What is your current role at EA?
I’m Senior Software Engineer on Frostbite’s Rendering team. I work in the Image Quality group, where we handle many of the rendering features, including lighting shadows and post processing. Recently I worked on Frostbites’ Physically Based Rendering upgrade and revamping the post-processing technology so that we can seamlessly support High Dynamic Range TVs.
How did you begin your video gaming career?
I became fascinated with video games in the mid-1980s, but didn’t decide that I wanted to make games for a living till the early ‘90s. Since I could not code at the time, I studied Maths, Physics & French at school to give myself a good base, eventually I studied Computer Science at University. I joined Criterion Games straight out of University and the studio was acquired by EA in 2004.
What was your first role at EA?
When I joined Criterion I initially joined the Shared Tech group, working on numerous projects including audio and networking code for the Sega Dreamcast. I specialised in rendering since that was my passion and threw myself into learning the PS2 hardware as soon as I could get access to it. The tech group ultimately was disbanded in favour of working directly on the games, building technology that sat on top of RenderWare 3.x and sharing it between games.
I then moved on to lead the Rendering team for the Burnout games and beyond, as well as helping with engine architecture and performance. The shared technology mindset stayed with me and I moved from Criterion to Frostbite a few years ago.
Why did you want to work at EA? What is the most rewarding thing about your job?
Far and away it was the people and their passion. I remember many of us being cautious about the EA acquisition. Criterion was an independent studio that worked well together and worked on a game for EA before that didn’t ship, so there were nerves about joining this large company. But we knew there were some great people at EA, and the decision to join was very quickly justified. We met more amazing people across EA who inspired us with their passion, talent and willingness to share as well as challenging us (a lot!) to improve. We learnt loads from EA but were able to contribute as well.
What has been your favorite title to work on?
Burnout 3. We front-loaded a lot of the work to get the game to what many people would consider shippable with roughly a third of the development time remaining. We probably could have shipped our Alpha build and done quite well. But we spent the remaining time improving and polishing every single aspect of the game, responding to feedback from experienced people who provided helpful critique and perspective, and then I got to help promote it on the show floor at E3 to an incredibly positive reception. It felt like all the stars aligned and it remains one of EA’s highest rated games on Metacritic.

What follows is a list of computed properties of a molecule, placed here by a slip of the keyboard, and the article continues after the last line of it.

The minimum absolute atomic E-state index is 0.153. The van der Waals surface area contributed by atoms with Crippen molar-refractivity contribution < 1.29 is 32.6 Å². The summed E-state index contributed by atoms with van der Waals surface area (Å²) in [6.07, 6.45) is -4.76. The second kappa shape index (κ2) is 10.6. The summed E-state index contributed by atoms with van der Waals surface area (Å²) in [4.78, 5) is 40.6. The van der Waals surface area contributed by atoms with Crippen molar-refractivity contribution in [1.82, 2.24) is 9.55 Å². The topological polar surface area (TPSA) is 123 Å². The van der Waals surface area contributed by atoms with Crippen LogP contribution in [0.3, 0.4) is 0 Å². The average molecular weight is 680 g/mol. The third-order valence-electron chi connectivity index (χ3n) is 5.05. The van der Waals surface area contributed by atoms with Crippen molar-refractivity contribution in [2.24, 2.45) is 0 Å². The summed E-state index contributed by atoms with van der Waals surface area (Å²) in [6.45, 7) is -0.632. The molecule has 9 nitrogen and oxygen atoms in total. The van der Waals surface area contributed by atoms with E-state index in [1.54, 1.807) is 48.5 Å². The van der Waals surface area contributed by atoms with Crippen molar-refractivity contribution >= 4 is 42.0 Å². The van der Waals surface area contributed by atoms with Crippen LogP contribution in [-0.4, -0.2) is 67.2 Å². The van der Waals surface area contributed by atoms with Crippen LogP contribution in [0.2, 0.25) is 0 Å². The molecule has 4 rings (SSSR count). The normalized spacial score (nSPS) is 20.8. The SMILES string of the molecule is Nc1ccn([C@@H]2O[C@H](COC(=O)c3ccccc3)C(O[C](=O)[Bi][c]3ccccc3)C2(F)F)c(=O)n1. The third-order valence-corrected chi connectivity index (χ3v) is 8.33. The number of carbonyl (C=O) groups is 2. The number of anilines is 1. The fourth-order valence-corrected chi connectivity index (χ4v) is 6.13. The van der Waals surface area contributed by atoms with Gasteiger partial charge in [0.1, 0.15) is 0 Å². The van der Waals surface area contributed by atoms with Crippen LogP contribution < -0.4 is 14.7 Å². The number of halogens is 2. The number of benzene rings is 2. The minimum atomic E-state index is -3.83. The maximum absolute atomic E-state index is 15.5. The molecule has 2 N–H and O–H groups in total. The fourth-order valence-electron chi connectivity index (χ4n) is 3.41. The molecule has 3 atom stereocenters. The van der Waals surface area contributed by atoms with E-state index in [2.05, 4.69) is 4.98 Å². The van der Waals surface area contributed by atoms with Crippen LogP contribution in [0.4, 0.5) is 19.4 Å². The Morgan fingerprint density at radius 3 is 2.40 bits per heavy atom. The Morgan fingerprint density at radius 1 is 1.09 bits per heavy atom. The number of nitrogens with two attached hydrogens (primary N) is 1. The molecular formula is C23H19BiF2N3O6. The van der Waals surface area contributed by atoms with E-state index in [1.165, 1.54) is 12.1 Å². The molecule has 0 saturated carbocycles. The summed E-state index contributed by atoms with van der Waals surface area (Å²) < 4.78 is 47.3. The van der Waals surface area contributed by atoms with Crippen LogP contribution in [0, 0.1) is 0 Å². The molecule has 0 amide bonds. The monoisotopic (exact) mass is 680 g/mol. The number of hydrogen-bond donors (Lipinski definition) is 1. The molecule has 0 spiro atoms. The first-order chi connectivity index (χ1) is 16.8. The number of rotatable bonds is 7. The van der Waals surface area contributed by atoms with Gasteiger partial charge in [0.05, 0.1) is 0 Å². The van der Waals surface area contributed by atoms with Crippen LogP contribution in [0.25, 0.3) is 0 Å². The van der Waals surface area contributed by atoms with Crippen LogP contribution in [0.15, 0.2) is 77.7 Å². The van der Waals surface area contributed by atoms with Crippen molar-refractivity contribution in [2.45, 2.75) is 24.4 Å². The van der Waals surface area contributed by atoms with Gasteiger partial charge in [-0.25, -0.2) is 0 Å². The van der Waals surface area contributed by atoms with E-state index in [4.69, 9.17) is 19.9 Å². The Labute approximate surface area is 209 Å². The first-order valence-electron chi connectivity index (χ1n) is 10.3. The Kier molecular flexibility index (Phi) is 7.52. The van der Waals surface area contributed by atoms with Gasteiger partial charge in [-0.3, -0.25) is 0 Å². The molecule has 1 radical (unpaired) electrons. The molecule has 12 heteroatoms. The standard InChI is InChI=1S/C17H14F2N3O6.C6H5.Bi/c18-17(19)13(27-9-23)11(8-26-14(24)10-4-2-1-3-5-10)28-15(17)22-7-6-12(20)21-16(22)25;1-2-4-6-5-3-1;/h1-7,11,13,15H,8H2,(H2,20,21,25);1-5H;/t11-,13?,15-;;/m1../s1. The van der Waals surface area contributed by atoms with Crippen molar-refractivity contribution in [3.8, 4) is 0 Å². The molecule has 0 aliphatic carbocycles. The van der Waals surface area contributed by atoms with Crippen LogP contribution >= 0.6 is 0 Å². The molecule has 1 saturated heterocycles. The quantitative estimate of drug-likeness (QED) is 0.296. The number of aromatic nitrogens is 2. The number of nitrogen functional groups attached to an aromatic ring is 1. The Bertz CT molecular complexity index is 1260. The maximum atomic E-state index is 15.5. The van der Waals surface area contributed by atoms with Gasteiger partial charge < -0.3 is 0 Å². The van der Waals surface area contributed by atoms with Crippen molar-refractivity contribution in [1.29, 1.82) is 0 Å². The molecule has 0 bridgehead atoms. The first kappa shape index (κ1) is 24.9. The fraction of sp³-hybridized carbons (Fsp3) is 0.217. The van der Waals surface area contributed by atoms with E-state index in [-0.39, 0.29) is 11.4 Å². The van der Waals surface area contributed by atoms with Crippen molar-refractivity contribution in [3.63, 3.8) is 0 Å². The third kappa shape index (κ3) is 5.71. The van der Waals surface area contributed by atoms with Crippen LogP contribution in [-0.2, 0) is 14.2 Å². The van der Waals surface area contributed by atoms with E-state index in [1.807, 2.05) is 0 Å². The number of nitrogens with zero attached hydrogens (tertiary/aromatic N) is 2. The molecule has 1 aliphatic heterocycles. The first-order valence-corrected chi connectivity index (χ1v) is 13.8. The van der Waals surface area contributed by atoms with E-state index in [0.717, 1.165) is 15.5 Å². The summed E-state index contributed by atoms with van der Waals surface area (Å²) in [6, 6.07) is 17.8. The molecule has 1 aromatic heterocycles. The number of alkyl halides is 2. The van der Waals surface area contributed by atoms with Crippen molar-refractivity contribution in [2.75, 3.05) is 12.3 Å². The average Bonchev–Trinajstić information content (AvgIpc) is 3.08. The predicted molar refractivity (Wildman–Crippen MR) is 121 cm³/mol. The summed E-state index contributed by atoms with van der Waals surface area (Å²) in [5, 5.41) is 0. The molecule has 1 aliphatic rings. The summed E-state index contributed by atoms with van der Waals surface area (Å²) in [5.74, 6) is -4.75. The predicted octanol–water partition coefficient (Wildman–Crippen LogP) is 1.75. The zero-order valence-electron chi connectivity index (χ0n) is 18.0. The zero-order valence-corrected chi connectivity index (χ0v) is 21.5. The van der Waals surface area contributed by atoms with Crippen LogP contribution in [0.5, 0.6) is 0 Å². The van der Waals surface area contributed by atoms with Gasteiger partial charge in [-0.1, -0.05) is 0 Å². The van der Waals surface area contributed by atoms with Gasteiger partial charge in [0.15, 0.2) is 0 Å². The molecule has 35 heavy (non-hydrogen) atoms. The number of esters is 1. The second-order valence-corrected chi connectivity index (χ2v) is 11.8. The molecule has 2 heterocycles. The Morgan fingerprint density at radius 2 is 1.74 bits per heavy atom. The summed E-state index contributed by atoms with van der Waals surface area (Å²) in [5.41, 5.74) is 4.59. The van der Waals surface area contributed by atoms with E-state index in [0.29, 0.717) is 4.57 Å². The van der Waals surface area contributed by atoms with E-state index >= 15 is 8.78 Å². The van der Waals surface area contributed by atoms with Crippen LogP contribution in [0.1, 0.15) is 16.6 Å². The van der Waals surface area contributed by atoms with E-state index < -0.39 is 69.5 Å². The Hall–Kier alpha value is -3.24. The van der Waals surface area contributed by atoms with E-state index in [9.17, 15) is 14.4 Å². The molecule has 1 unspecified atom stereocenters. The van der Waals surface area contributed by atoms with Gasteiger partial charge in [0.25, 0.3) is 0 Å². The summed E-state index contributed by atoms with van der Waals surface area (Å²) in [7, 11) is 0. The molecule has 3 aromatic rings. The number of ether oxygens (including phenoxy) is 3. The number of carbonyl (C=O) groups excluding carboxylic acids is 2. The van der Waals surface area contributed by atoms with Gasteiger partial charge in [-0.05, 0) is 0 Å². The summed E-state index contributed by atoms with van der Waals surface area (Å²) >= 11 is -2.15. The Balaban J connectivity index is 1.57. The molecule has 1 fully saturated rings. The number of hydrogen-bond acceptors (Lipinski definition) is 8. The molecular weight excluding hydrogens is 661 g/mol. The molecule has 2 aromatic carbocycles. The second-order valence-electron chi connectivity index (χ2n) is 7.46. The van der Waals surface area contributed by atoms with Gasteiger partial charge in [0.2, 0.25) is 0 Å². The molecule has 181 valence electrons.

I also have a special place for Burnout Paradise. This was a game we tried to do on new technology written entirely from scratch, on a new console hardware generation (PlayStation 3 and Xbox 360), while simultaneously moving to open world and real-time time-of-day, pushing the boundaries of gameplay while sticking at 60fps, all in 12 months. With hindsight that timeframe was aggressive and it was certainly challenging! It ended up taking 24 months but Paradise ended up superb, and this almost certainly wouldn’t have happened without EA’s backing and the extra time necessary to realise the potential.
What is your favorite thing about the working environment at Criterion?
There are a lot of great people here! I’m co-located with two game teams (Ghost and Criterion) as well as Artworks UK with much of the Frostbite physics team. That alone means I can always speak to people working on current and future games, discuss art workflows and general rendering developments, and work with other Frostbite disciplines with ease. We also overlap the various US and Swedish time zones which helps communication with our colleagues overseas.
What’s your favorite perk at EA?
It may not surprise you when I say it’s the people. I find it hard to emphasize enough how amazing it is to be able to talk to and work with such talented and passionate people daily.
What are some of the challenges you face in your role?
I find the biggest challenge is time management. Being part of the central rendering team is amazing, we provide support to the majority of EAs worldwide rendering community, bring people together to collaborate as well as working on the tools and tech for today and the future. We prioritize as best we can, which is steadily getting easier because we are growing in number. Frostbite Rendering is a challenging but rewarding place to work and I can guarantee you will never be bored.
What advice can you give to someone who aspires to work in gaming?
Communication skills, being open, honest and willing to learn are most important. You can always learn new technical skills, but it’s hard to learn the attitude that enables it. I find it more enjoyable to work with someone who is openly inexperienced yet passionate and willing to learn, than someone who is experienced but jaded or cynical. Also, imposter syndrome seems genuinely common so try not to put yourself down or hold yourself back based on any assumptions that you might not be good enough. Just give it a shot.. There will be setbacks and challenges but seize any chance you get; you likely know more than you give yourself credit for. Also, trust your instincts.
How do you unwind and unplug?
I love spending time with my family and enjoy playing games, cooking and reading. My young daughter is wonderful and it’s important that I ‘snap out’ of any mind-occupying work to give her the time she needs.
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